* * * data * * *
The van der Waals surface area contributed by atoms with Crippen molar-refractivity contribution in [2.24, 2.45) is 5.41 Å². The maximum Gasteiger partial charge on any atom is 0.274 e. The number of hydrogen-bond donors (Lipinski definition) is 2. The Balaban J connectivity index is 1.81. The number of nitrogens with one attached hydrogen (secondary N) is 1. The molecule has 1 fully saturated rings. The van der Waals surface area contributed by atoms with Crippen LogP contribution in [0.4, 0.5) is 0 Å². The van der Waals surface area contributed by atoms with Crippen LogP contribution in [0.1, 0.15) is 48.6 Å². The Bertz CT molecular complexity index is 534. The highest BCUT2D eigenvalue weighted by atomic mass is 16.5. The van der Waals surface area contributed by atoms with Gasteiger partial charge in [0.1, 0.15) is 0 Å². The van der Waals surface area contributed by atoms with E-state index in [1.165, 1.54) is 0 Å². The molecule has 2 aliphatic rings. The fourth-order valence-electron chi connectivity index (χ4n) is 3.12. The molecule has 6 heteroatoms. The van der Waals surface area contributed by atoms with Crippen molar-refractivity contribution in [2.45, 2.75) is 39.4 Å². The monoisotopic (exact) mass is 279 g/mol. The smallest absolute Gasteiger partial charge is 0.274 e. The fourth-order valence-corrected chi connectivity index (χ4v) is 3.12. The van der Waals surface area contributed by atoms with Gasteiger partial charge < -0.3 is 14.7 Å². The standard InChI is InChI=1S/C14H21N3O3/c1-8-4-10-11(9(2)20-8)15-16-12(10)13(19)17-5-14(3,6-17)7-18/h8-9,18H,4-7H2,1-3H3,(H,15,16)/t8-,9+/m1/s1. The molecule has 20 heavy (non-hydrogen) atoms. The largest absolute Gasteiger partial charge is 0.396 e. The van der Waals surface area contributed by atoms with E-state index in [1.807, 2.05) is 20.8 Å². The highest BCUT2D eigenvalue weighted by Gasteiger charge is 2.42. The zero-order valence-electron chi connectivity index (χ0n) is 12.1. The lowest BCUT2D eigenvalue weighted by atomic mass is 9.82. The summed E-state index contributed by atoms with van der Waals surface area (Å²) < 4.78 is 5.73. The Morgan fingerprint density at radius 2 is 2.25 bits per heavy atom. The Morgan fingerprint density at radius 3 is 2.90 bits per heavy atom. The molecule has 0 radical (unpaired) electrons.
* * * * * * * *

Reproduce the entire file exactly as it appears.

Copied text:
The van der Waals surface area contributed by atoms with Crippen molar-refractivity contribution in [2.24, 2.45) is 5.41 Å². The maximum Gasteiger partial charge on any atom is 0.274 e. The number of hydrogen-bond donors (Lipinski definition) is 2. The Balaban J connectivity index is 1.81. The number of nitrogens with one attached hydrogen (secondary N) is 1. The molecule has 1 fully saturated rings. The van der Waals surface area contributed by atoms with Crippen LogP contribution in [0.4, 0.5) is 0 Å². The van der Waals surface area contributed by atoms with Crippen LogP contribution in [0.1, 0.15) is 48.6 Å². The Bertz CT molecular complexity index is 534. The highest BCUT2D eigenvalue weighted by atomic mass is 16.5. The van der Waals surface area contributed by atoms with Gasteiger partial charge in [0.1, 0.15) is 0 Å². The van der Waals surface area contributed by atoms with E-state index in [1.165, 1.54) is 0 Å². The molecule has 2 aliphatic rings. The fourth-order valence-electron chi connectivity index (χ4n) is 3.12. The molecule has 6 heteroatoms. The van der Waals surface area contributed by atoms with Crippen molar-refractivity contribution in [2.45, 2.75) is 39.4 Å². The monoisotopic (exact) mass is 279 g/mol. The smallest absolute Gasteiger partial charge is 0.274 e. The fourth-order valence-corrected chi connectivity index (χ4v) is 3.12. The van der Waals surface area contributed by atoms with Gasteiger partial charge < -0.3 is 14.7 Å². The standard InChI is InChI=1S/C14H21N3O3/c1-8-4-10-11(9(2)20-8)15-16-12(10)13(19)17-5-14(3,6-17)7-18/h8-9,18H,4-7H2,1-3H3,(H,15,16)/t8-,9+/m1/s1. The molecule has 20 heavy (non-hydrogen) atoms. The largest absolute Gasteiger partial charge is 0.396 e. The van der Waals surface area contributed by atoms with E-state index in [1.807, 2.05) is 20.8 Å². The highest BCUT2D eigenvalue weighted by Gasteiger charge is 2.42. The zero-order valence-electron chi connectivity index (χ0n) is 12.1. The lowest BCUT2D eigenvalue weighted by atomic mass is 9.82. The summed E-state index contributed by atoms with van der Waals surface area (Å²) < 4.78 is 5.73. The Morgan fingerprint density at radius 2 is 2.25 bits per heavy atom. The Morgan fingerprint density at radius 3 is 2.90 bits per heavy atom. The molecule has 0 radical (unpaired) electrons.